Evan Vucci  /  AP
Massachusetts Gov. Mitt Romney.   
By Senior Producer
An msnbc.com Special Report
updated 8/29/2004 12:35:03 PM ET 2004-08-29T16:35:03

When Massachusetts Governor Mitt Romney takes to the convention stage later this week, he will be testing the waters for his political future within the Republican Party. But, while some in Massachusetts would argue he's already been running for higher office, can he wow the rest of the country?

GOP Chairman Ed Gillespie explained why he chose Romney for the plum, prime-time speaking role on Wednesday night of the Republican Convention, “Mitt is the Governor of the Democratic nominee’s home state. He can speak with authority when it comes to comparing President Bush and John Kerry."

Governor Romney has been spending his vacation both at his summer lake house in Wolfeboro, New Hampshire and at the Olympic games in Athens working on his all important six-minute speech. He said he’s been writing every morning, and it’s his wife, Ann, who is first to read his drafts.

While Romney is not giving away exactly what he will say at the podium, he said, “I will be pointing out that this is a critical time in our nation’s history, that we need strong, unwavering leadership as at other critical times in our history, and this calls for someone of President Bush’s character and capability. I respect him very much.” 

Political heavy-weights
Before he even gets to New York City, the Governor will have to shine on another stage at his first campaign rally appearance with President Bush. 

Romney joins a small, exclusive group - that includes political heavy-weights Sen. John McCain, Rudy Giuliani, and Sen. Zell Miller - who will travel with the Commander-in-Chief on his campaign swing through eight battleground states before accepting the nomination on Thursday night. 

The campaign’s decision to have Romney included in that esteemed group speaks volumes.  

“Governor Romney is an outspoken leader who has campaigned hard on behalf of the President on a number of occasions. We look forward to having him on the trail in New Hampshire with the President during the very important week leading up to our convention,” said Scott Stanzel, Bush-Cheney ’04 press secretary.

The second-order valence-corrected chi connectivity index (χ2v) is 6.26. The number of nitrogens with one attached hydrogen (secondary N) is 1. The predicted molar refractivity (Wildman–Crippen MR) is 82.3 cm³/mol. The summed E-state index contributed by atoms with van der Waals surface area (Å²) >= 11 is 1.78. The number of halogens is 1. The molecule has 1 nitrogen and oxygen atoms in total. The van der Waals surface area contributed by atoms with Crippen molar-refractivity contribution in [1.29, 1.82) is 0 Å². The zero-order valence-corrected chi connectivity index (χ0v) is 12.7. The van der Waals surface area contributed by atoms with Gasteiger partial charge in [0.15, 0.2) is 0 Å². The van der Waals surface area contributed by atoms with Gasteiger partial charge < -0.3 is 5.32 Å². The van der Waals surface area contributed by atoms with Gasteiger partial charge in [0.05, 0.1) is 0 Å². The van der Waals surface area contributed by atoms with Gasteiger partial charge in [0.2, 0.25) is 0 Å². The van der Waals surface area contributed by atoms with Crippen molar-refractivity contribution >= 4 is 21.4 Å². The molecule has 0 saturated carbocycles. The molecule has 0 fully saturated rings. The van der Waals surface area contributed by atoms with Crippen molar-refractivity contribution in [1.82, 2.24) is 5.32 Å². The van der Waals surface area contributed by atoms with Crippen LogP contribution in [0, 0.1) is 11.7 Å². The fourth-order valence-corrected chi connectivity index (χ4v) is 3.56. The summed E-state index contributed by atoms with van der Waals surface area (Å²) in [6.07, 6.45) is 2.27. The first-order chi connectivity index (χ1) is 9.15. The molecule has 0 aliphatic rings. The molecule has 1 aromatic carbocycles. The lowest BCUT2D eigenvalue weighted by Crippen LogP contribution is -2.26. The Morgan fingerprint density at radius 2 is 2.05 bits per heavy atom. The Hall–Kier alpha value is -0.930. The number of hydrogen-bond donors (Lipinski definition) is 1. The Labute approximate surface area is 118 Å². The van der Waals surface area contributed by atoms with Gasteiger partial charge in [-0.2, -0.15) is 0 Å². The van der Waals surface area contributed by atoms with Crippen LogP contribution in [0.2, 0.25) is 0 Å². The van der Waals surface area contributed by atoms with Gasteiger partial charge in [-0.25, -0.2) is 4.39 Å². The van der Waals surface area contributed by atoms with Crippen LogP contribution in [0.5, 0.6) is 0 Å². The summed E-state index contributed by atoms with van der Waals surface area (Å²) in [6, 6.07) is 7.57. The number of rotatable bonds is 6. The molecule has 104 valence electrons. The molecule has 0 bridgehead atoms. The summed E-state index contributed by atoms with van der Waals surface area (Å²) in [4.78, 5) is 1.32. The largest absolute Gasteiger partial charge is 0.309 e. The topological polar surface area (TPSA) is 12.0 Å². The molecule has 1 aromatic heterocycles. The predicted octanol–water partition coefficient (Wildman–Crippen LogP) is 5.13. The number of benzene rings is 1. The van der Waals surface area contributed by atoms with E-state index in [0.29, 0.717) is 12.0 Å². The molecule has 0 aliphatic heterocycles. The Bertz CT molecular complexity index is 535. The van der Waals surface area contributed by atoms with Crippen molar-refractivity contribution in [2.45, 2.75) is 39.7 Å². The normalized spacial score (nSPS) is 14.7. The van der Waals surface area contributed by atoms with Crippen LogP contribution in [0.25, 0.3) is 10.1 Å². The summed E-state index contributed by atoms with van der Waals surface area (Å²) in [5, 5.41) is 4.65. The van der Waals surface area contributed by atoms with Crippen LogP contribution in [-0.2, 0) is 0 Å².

Independent political analyst Stu Rothenberg explained the coveted photo-op showing George W. Bush with Mitt Romney. “That shows how much confidence the President has in him. Romney has two big credentials going for him: his good looks and he can testify about who John Kerry really is since he knows first-hand.”

Sights on the White House
It has been talked about for some time now within tight political circles that Romney has his own sights set on the White House. Romney dismisses the speculation and says he is staying put at the State House, even beyond 2006.

“I anticipate running for re-election. I am raising money to do that and I have selected my campaign manager for that. So I expect I will be running again in 2006,” said Romney.

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“The Republican Party has a large field of individuals who could be the [presidential] nominee [in 2008]. Jeb Bush is certainly one, but it is a long list. Bill Owens, Bill Frist, George Pataki, Rudy Giuliani, Rick Perry, George Allen: it is really an exceptionally deep field. So now it is too early to know who will have interest and who will be ready to go.”

Shannon O’Brien, the former Massachusetts state treasurer, who ran against Romney for Massachusetts Governor in 2002 and lost, tells a different story. 

“When I ran against him, I stated that I felt he was not interested in serving the people of Massachusetts. He really had his eyes set on running for higher office,” said O’Brien. “If you look now at his schedule over the past several months, it makes my prediction look like its come true.”

Like it or not, Romney was already thrust onto the national stage because of his stance regarding the controversial issue of same-sex marriage. Romney fought hard to ban gay marriage in Massachusetts, but has had to support a civil union alternative. According to Gillespie, Romney will not be addressing the lightning rod issue in his speech at the convention.

The big “what if?”
Romney praises John Kerry for his service in Vietnam, but that’s about as far as the praising goes for the Massachusetts Senator.